It was important for me to make a film that is socially relevant and can bring awareness about the devastating effects our current policies and attitudes have had in the immigrant community. I hope the film can help awaken our empathy by appealing to our heart and consciousness. At this time, it seems to me we have to protect our American values before we can effectively protect our American borders. This film serves me as platform to engage people in a conversation about this topic.

ATM: What has been your most inspiring feedback for this film?

Jesus: I have received feedback from the whole spectrum. This is a film that has made people cry and look at this issue from a different perspective. These are the people who are waking up to the fact that perhaps we are talking about immigrants or approaching these issues with a lack of compassion and a lack of empathy for those who are suffering. I have also had a lot of Trump Supporters who were triggered by this film and have responded with a lot of anger, even with insults. That was not my intent but I welcome their opinions as well and I do my best to understand their perspective and respond with love. I’m inspired by Spiritual masters like Jesus, Muhammad, Buddha, Krishna etc. who used their storytelling to convey the wisdom of loving others as we love ourselves so that we can ultimately realize our Oneness. That is my ultimate aspiration as a filmmaker, as a public speaker and as a human being.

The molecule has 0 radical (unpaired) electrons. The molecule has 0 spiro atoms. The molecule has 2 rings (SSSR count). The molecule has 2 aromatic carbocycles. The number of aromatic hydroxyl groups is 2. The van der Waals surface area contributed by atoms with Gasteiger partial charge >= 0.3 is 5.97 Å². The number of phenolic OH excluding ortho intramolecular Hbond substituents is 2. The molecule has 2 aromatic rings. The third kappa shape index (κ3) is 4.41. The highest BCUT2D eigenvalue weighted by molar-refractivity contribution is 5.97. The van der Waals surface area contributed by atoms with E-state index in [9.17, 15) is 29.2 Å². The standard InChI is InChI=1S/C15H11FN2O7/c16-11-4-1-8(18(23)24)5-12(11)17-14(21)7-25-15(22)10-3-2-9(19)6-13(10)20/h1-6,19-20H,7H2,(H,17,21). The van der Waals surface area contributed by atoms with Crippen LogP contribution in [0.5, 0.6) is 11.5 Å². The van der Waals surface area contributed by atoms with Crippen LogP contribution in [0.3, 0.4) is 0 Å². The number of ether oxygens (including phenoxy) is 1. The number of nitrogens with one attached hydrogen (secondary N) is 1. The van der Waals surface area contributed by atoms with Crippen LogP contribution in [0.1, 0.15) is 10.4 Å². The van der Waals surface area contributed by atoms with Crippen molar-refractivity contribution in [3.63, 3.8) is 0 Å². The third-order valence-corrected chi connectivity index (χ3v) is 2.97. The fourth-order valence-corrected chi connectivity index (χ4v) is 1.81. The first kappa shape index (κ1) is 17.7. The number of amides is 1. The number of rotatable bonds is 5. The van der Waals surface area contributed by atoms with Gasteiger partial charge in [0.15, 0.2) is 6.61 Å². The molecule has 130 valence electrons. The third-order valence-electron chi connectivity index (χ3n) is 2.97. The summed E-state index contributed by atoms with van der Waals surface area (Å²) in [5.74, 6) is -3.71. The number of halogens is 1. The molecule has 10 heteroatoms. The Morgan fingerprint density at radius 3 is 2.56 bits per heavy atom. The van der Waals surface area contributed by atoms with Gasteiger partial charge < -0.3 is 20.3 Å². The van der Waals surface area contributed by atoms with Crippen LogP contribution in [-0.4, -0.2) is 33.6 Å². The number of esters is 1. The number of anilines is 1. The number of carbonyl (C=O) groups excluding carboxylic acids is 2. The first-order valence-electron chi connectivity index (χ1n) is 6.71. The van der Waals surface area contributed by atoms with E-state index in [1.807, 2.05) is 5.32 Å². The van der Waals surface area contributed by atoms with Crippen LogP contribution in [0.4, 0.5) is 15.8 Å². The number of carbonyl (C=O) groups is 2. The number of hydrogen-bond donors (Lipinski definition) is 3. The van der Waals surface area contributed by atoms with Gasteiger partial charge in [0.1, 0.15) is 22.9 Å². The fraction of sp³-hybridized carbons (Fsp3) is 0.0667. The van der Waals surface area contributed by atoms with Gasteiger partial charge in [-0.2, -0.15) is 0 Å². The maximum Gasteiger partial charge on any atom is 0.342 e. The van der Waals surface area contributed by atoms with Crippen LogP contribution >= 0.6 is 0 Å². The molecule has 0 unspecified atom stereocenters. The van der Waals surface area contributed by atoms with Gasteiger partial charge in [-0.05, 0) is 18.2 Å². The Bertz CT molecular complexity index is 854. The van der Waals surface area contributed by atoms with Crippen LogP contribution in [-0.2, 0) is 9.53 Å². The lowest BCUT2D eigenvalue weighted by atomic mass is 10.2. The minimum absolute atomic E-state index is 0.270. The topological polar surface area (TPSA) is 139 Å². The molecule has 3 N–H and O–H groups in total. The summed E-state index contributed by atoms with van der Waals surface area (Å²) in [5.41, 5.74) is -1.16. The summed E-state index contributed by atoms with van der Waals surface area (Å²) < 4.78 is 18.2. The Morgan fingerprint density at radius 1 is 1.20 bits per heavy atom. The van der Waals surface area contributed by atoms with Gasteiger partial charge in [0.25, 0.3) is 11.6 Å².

ATM: After this film, what are your next steps to provide good and common sense about the solutions regarding the immigration crisis?

Jesus: There are many solutions. The first step is to look at them as human beings not as criminals. From the narrow legal frame, it is very easy for everybody to feel they are breaking the law. And for politicians to say: “I am going to be tougher on crime and deport them” But this is not only inhumane but also unrealistic. It’s a ploy that sound good to gain votes and get elected. This is not how you solve the problem. To solve the problem, you need to focus on the root cause. When you concentrate on the root cause, then you can find clear solutions. I am going to give you a few: